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Purple-faced Langur
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  • English name
    Purple-faced Langur
  • ClassificationPrimates, Cercopithecidae
  • Scientific nameTrachypithecus Vetulus

Purple-faced Langur
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The Purple-faced Langur is a monkey that lives only in the forests of Sri Lanka. Their numbers have dropped to a half over the last few decades due to deforestation and hunting.

Size & Weight (Adult)

Body length: Male 49.5 to 60.8cm / Female 48.5 to 54cm
Tail length: Male 61.8 to 85.3cm / Female 66.6 to 82cm
Weight: Male 6.7 to 9.4kg / Female 5.1 to 7.5kg

(Source: Doubutsu Sekai-isan* Red Data Animals Kodansha) (*World Animal Heritage)

Where they live

The Purple-faced Langur lives only in the forests of Sri Lanka.

What they eat

The Purple-faced Langur loves to eat tree leaves.

What they are like

The Purple-faced Langur lives in packs among rival packs within a small area. For this reason, the males engage in fierce territorial bouts to overtake other packs.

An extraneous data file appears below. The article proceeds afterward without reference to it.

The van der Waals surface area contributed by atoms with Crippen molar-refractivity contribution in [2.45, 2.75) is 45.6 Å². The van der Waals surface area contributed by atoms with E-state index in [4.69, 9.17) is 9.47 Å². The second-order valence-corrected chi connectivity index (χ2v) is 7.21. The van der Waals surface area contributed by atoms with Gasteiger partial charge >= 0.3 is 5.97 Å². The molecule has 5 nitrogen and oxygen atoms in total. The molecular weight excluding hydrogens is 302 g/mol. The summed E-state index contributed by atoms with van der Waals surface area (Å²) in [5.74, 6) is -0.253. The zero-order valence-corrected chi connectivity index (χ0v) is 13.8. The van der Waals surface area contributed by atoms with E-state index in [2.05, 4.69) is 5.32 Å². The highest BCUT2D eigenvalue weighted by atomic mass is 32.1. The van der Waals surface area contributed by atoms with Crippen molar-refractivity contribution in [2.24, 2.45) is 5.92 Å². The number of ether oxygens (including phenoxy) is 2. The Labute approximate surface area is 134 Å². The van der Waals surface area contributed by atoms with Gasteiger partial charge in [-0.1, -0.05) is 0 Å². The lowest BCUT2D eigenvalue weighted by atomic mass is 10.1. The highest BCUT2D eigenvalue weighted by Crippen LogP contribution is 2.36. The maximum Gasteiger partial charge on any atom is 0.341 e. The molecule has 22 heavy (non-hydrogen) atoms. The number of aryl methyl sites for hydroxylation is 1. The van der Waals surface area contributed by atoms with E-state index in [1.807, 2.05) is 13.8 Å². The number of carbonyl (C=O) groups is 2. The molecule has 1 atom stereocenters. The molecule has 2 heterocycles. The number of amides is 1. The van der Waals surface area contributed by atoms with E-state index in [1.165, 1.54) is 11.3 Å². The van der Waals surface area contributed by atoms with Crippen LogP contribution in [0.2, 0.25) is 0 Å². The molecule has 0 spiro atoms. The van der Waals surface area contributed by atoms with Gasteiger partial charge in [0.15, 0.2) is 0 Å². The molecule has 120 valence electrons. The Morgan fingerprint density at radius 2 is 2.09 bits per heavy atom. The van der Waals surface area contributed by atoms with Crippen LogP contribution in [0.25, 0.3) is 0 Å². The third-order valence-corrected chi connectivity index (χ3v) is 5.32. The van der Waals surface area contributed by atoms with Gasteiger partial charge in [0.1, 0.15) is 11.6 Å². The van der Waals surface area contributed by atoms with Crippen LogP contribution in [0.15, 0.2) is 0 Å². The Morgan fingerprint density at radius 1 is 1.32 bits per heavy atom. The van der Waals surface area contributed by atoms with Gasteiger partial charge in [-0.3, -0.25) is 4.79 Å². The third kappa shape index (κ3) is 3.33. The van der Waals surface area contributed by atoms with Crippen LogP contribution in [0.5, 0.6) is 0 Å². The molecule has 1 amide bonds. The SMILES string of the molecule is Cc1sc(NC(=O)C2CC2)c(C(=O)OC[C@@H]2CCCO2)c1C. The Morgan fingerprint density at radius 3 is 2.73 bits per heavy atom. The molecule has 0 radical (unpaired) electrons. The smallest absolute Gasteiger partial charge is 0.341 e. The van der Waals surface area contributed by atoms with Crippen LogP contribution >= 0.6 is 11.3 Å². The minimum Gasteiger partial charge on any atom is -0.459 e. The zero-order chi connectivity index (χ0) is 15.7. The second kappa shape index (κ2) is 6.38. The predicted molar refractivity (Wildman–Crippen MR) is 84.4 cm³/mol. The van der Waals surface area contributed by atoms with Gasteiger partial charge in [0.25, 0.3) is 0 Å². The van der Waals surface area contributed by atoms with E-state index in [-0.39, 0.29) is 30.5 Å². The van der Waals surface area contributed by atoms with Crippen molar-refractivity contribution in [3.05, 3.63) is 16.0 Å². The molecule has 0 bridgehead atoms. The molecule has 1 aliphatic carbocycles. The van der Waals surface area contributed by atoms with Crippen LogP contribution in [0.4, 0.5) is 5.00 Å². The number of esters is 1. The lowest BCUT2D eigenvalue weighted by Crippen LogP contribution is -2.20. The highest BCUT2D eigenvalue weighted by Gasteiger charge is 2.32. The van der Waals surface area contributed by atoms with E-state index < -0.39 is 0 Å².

Find out more about the Purple-faced Langur!

Many packs live together in a small area
The Purple-faced Langur is a monkey that lives only in Sri Lanka. They live in the forest sustaining mainly on tree leaves. The Purple-faced Langur forms a group of five to ten monkeys consisting of one leader male and several female monkeys and their children. The group moves about in an area of about 20,000 to 30,000 square meters, which is relatively small compared to other types of monkeys. Each group guards its territory whilst living closely amongst other packs in a concentrated area.

Their number will continue to decline, unless something is done...
Due to Sri Lanka's deforestation and hunting, the Purple-faced Langur has dropped to a half of its existence in a matter of a few decades. Deforestation potentially destroys large numbers of Purple-faced Langurs at a time because they live in packs within small and concentrated areas. Unless something is done, the number of Purple-faced Langur could drop by another half in the next few decades.

Reference

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